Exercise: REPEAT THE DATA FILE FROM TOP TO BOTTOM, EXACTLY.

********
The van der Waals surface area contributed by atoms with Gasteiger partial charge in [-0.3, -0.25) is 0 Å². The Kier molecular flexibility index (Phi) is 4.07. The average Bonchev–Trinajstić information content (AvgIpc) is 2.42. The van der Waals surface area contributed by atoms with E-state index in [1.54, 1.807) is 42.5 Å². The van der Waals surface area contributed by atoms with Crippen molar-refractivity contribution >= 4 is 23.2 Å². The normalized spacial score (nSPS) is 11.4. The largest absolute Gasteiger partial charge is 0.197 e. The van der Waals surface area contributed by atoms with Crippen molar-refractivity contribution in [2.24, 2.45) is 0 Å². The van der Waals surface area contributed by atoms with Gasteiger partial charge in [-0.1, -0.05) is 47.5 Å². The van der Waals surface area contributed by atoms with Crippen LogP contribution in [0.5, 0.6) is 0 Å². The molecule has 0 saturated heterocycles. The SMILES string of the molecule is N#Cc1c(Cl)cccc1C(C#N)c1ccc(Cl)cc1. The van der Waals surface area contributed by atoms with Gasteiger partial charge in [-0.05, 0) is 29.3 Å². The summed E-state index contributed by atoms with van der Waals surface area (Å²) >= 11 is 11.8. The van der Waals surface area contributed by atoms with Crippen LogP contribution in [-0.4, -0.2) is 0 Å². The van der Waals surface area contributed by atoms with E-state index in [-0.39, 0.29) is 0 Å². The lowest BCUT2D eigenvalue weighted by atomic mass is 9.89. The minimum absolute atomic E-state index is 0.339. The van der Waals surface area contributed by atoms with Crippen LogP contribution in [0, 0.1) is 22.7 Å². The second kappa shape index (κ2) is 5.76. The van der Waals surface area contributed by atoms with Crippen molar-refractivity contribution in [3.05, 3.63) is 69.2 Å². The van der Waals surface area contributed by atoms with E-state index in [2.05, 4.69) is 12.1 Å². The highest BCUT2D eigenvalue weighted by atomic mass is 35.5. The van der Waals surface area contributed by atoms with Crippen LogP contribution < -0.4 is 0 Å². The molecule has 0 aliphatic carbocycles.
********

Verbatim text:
The van der Waals surface area contributed by atoms with Gasteiger partial charge in [-0.3, -0.25) is 0 Å². The Kier molecular flexibility index (Phi) is 4.07. The average Bonchev–Trinajstić information content (AvgIpc) is 2.42. The van der Waals surface area contributed by atoms with E-state index in [1.54, 1.807) is 42.5 Å². The van der Waals surface area contributed by atoms with Crippen molar-refractivity contribution >= 4 is 23.2 Å². The normalized spacial score (nSPS) is 11.4. The largest absolute Gasteiger partial charge is 0.197 e. The van der Waals surface area contributed by atoms with Crippen molar-refractivity contribution in [2.24, 2.45) is 0 Å². The van der Waals surface area contributed by atoms with Gasteiger partial charge in [-0.1, -0.05) is 47.5 Å². The van der Waals surface area contributed by atoms with Crippen LogP contribution in [0.5, 0.6) is 0 Å². The molecule has 0 saturated heterocycles. The SMILES string of the molecule is N#Cc1c(Cl)cccc1C(C#N)c1ccc(Cl)cc1. The van der Waals surface area contributed by atoms with Gasteiger partial charge in [-0.05, 0) is 29.3 Å². The summed E-state index contributed by atoms with van der Waals surface area (Å²) >= 11 is 11.8. The van der Waals surface area contributed by atoms with Crippen LogP contribution in [-0.4, -0.2) is 0 Å². The van der Waals surface area contributed by atoms with E-state index in [-0.39, 0.29) is 0 Å². The lowest BCUT2D eigenvalue weighted by atomic mass is 9.89. The minimum absolute atomic E-state index is 0.339. The van der Waals surface area contributed by atoms with Crippen LogP contribution in [0, 0.1) is 22.7 Å². The second kappa shape index (κ2) is 5.76. The van der Waals surface area contributed by atoms with Crippen molar-refractivity contribution in [3.05, 3.63) is 69.2 Å². The van der Waals surface area contributed by atoms with E-state index in [2.05, 4.69) is 12.1 Å². The highest BCUT2D eigenvalue weighted by atomic mass is 35.5. The van der Waals surface area contributed by atoms with Crippen LogP contribution < -0.4 is 0 Å². The molecule has 0 aliphatic carbocycles.